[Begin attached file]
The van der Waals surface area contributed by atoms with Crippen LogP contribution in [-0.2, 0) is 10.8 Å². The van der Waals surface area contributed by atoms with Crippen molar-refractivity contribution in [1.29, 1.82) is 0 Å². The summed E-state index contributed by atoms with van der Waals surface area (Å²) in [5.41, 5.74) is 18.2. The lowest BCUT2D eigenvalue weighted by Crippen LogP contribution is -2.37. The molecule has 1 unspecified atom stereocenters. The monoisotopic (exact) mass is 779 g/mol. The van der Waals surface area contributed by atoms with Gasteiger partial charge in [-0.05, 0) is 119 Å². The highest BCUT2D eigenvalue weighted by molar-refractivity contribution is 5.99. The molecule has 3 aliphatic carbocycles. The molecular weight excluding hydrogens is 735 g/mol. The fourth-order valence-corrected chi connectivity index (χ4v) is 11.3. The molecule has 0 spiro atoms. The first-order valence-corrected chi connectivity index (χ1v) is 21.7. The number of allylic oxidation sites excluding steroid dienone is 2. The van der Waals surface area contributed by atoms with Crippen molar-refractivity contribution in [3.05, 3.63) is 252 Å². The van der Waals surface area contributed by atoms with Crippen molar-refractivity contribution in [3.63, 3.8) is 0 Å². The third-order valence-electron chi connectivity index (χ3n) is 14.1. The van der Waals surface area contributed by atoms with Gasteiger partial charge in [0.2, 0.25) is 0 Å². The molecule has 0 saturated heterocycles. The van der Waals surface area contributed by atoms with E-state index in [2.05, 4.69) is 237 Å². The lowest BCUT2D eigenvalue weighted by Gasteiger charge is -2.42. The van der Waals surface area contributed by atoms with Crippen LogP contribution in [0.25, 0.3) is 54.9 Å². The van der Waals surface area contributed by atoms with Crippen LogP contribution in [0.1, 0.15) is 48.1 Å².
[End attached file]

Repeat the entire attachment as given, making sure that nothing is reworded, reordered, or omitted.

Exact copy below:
The van der Waals surface area contributed by atoms with Crippen LogP contribution in [-0.2, 0) is 10.8 Å². The van der Waals surface area contributed by atoms with Crippen molar-refractivity contribution in [1.29, 1.82) is 0 Å². The summed E-state index contributed by atoms with van der Waals surface area (Å²) in [5.41, 5.74) is 18.2. The lowest BCUT2D eigenvalue weighted by Crippen LogP contribution is -2.37. The molecule has 1 unspecified atom stereocenters. The monoisotopic (exact) mass is 779 g/mol. The van der Waals surface area contributed by atoms with Gasteiger partial charge in [-0.05, 0) is 119 Å². The highest BCUT2D eigenvalue weighted by molar-refractivity contribution is 5.99. The molecule has 3 aliphatic carbocycles. The molecular weight excluding hydrogens is 735 g/mol. The fourth-order valence-corrected chi connectivity index (χ4v) is 11.3. The molecule has 0 spiro atoms. The first-order valence-corrected chi connectivity index (χ1v) is 21.7. The number of allylic oxidation sites excluding steroid dienone is 2. The van der Waals surface area contributed by atoms with Crippen molar-refractivity contribution in [3.05, 3.63) is 252 Å². The van der Waals surface area contributed by atoms with Crippen molar-refractivity contribution in [3.63, 3.8) is 0 Å². The third-order valence-electron chi connectivity index (χ3n) is 14.1. The van der Waals surface area contributed by atoms with Gasteiger partial charge in [0.2, 0.25) is 0 Å². The molecule has 0 saturated heterocycles. The van der Waals surface area contributed by atoms with E-state index in [2.05, 4.69) is 237 Å². The lowest BCUT2D eigenvalue weighted by Gasteiger charge is -2.42. The van der Waals surface area contributed by atoms with Crippen LogP contribution in [0.25, 0.3) is 54.9 Å². The van der Waals surface area contributed by atoms with Crippen LogP contribution in [0.1, 0.15) is 48.1 Å².